The state’s beleaguered pension scheme finally launched this month, more than four years after its originally scheduled launch date.
The Connecticut Retirement Security Authority, overseen by the Office of the State Comptroller, officially launched MyCTSavings on March 24, with a New York-based company serving as the program’s third-party administrator.
Connecticut employers with five or more employees — each paid a minimum of $5,000 during the calendar year — are required by law to join the program if they don’t offer employees a retirement plan.
Covered employers must register with the state by June 30, 2022, October 31, 2022, or March 30, 2023, depending on the size of the business (see table above).
Employers who offer employees qualified pension plans are exempt from participating, but must still certify that they are exempt from the program.
Qualified employer-sponsored retirement plans include those governed by Sections 401(a) of the Internal Revenue Code (including a 401(k) plan); qualified annuity plan under section 403(a); tax-sheltered annuity plan under section 403(b); Simplified Employee Retirement Plan under Section 408(k); a SIMPLE IRA plan under section 408(p); or government deferred compensation plan under section 457(b).
Qualified employer-sponsored plans do not include payroll IRAs.
Eligible employees will be automatically enrolled in the program with a default deduction of 3% from gross pay.
Once enrolled, employees can choose to opt out of the program or adjust their contribution rate at any time.
An employee’s retirement account is portable. If they change jobs, their account follows them.
The plan requires covered employers to:
- Provide the program administrator with employee names, social security or tax ID numbers, dates of birth, addresses, and email addresses
- Create payroll deductions for employees and remit employee contributions to the program administrator
- Review employee contribution and withdrawal decisions before each payroll submission
- Add new employees and remove old employees if needed
No pre-tax benefit
There are no employer fees and employers are neither required nor permitted to contribute to the program.
Employees must work for a covered employer for at least 120 days to be eligible for the state-run plan. They must also be at least 19 years old.
Once enrolled, employees manage most account functions online and are responsible for communicating directly with the plan administrator regarding their investments.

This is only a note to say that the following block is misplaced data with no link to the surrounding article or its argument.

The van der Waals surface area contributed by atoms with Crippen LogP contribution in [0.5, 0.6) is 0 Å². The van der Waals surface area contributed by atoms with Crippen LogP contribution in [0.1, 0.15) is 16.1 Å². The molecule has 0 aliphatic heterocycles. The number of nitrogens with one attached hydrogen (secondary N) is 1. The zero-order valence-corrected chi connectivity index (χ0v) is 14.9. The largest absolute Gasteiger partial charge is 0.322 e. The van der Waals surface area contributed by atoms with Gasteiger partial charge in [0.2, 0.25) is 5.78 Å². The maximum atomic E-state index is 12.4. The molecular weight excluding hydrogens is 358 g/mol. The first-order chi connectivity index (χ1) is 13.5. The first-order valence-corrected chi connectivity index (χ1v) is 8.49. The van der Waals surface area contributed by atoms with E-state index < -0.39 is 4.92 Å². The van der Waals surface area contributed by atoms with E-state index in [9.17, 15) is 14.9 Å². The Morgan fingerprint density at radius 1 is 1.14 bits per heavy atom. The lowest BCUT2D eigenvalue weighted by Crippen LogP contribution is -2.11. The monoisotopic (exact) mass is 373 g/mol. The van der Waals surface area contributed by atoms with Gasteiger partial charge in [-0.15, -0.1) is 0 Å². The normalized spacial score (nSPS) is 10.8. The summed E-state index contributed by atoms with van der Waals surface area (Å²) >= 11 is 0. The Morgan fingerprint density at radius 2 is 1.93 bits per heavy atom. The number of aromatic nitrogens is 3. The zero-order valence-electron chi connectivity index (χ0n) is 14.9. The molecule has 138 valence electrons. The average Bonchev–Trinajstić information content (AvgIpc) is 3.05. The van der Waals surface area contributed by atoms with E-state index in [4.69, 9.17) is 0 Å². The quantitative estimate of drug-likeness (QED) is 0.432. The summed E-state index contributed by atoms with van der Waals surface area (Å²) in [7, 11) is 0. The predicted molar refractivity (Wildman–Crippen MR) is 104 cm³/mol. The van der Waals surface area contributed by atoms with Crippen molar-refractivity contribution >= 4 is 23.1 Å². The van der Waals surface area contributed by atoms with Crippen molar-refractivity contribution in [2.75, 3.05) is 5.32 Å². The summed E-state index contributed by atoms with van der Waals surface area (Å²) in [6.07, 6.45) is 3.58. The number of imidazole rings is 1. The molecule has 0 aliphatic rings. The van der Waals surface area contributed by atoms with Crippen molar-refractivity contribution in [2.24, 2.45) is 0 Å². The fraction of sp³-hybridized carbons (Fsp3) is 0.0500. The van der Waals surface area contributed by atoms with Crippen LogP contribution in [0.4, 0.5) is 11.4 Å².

As a Roth IRA, the state-run plan does not provide the pre-tax benefits of other retirement plans offered by many private sector institutions.
In addition, the state plan is not subject to the federal Employees Retirement Income Security Act, which sets minimum standards for most pension and health plans to protect enrollees.
MyCTSavings is structured as an individual payroll retirement account and does not need to be reported on an employee’s W2.
The IRA administrator for the MyCTSavings program will file Form 5498, IRA Contribution Information with the IRS and send a copy to the employees.
CRSA’s FAQ sheet provides detailed information for employers and explains how they should handle employee questions regarding their selections.
The CRSA said it will monitor companies’ compliance, noting that “if a company is non-compliant and fails to register, an investigation may take place and penalties may be applied.”
“Failure to remit deductions in a timely manner violates Connecticut law, including wage and hour requirements,” the authority warned. “The state can impose penalties for these violations.”
The state sends explanatory materials to employers, via email and USPS, including access codes to register or apply for an exemption.
However, many employers say they received state mail in March containing incorrect or misleading information, including notices warning that they missed registration deadlines and face penalties.
It’s not the first stumble for the plan, which was narrowly approved by the state legislature in 2016 and has suffered a series of setbacks over financial, legal and personnel issues.
The Comptroller’s Office assumed oversight of the plan in 2020 after CRSA exhausted its funding and fired its executive director.
When the Lamont administration refused to extend a requested $1 million line of credit to the authority, the comptroller’s office received state funds to hire program staff.
The pension scheme – now more than four years after its original launch date of January 2018 – was supposed to be run without using taxpayer funds.
In 2019, Connecticut lawmakers inserted language into the new state budget that added to the controversy – requiring multiple plans as originally intended, but now from a single vendor.
This contradicts then-Governor Dannel Malloy’s insistence in 2016 that the plan provide participants with multiple options from multiple providers to ensure competition among pension plan providers.